BIM-Sim: Interactive Simulation of Broadband Imaging Using Mie Theory

Sebastian Berisha, Thomas van Dijk, Rohit Bhargava, P. Scott Carney, David Mayerich
2016 Microscopy and Microanalysis  
Mie theory plays an important role in describing the scattering of electromagnetic (EM) fields by providing a rigorous solution to Maxwell's Equations for a spherical scatterer based on an incident plane wave. This theory has been used to characterize absorption in atmospheric simulations [1], and to approximate cellular structures in spectroscopic imaging of biological tissues [2] . There is also interest in using micro and nanospheres, such as quantum dots, to improve sensing in biomedicine
more » ... ] . The problem of inverse scattering in samples composed of particulate or spherical components is of particular interest. In our previous work [4], we demonstrated a method for computing the refractive indices of spheres composed of polymers measured using mid-infrared point spectroscopy. However, these nonlinear solutions require iterative computation of the forward model. Since Mie theory is computationally expensive, this solution becomes impractical for multidimensional spectroscopic images. Studying the behavior of EM fields generates a time-dependent component, which requires a 5D simulation in (x, y, z, λ, t) that is both computationally expensive and requires a prohibitive amount of memory. We have developed a software package called the Broadband Interactive Mie Simulator (BIM-Sim), which interactively computes the scattered fields produced by spherical particles. This includes the simulation of the entire imaging system, including focusing and imaging optics as well as a detector. The complete field is computed both inside and outside of each particle. We use a mathematical model based on Mie theory that allows efficient and highly-parallel evaluation of the scattered field. The highdimensional nature of the simulation is constrained by user-specified visualization parameters. By taking advantage of GPU-based computation, we allow the user to interactively adjust these parameters to perform the simulation in real-time. We visualize the field using planar cross-sections of the volume placed anywhere between the objective and condenser. The complex components of the scattered field at the particle surface are computed and visualized using a 3D surface model. This facilitates the study of the scattering efficiency of a sphere in three dimensions. The shape of the scattered field is computed using Monte-Carlo sampling, which allows arbitrary positioning of the particle within the focal volume. The imaging process is simulated by band-limiting a cross-section of the field at the focal plane based on the objective aperture function. The intensity of the filtered cross-section is computed and re-sampled based on user-specified detector parameters to create a final image (Figure 1 ). Computing both the total and incident field intensity also allows the simulation of absorption spectroscopy for any distribution of micro-spheres. Material properties for the spheres are specified at run-time or as a wavelength dependent set of refractive indices. 1438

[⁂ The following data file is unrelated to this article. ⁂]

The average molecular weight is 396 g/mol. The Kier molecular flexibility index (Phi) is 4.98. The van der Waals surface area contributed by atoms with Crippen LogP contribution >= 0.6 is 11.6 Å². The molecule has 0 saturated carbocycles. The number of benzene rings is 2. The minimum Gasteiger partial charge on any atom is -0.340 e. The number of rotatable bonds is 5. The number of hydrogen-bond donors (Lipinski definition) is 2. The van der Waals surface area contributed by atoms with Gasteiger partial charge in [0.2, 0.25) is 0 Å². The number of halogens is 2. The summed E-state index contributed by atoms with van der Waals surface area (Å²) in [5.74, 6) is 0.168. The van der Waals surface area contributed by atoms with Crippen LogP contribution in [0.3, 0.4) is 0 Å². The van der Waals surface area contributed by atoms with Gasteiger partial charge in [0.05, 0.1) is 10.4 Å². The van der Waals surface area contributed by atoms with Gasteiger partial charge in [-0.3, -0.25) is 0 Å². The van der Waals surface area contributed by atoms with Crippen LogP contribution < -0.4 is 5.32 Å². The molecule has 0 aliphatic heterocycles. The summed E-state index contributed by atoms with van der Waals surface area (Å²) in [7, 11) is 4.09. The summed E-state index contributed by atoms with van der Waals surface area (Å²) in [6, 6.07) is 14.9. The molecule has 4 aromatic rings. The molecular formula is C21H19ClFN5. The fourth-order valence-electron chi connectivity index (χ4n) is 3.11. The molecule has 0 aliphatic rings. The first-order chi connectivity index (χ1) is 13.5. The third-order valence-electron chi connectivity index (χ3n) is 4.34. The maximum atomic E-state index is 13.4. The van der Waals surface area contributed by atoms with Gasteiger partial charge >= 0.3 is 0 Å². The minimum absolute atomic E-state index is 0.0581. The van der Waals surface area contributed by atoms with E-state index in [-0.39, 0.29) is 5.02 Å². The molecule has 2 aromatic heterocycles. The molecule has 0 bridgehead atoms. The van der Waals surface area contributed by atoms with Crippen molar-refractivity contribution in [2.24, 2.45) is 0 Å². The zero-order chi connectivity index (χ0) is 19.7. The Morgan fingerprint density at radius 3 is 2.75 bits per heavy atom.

doi:10.1017/s1431927616008035 fatcat:kacr4yfm4rcv7fj74mw3btu3oq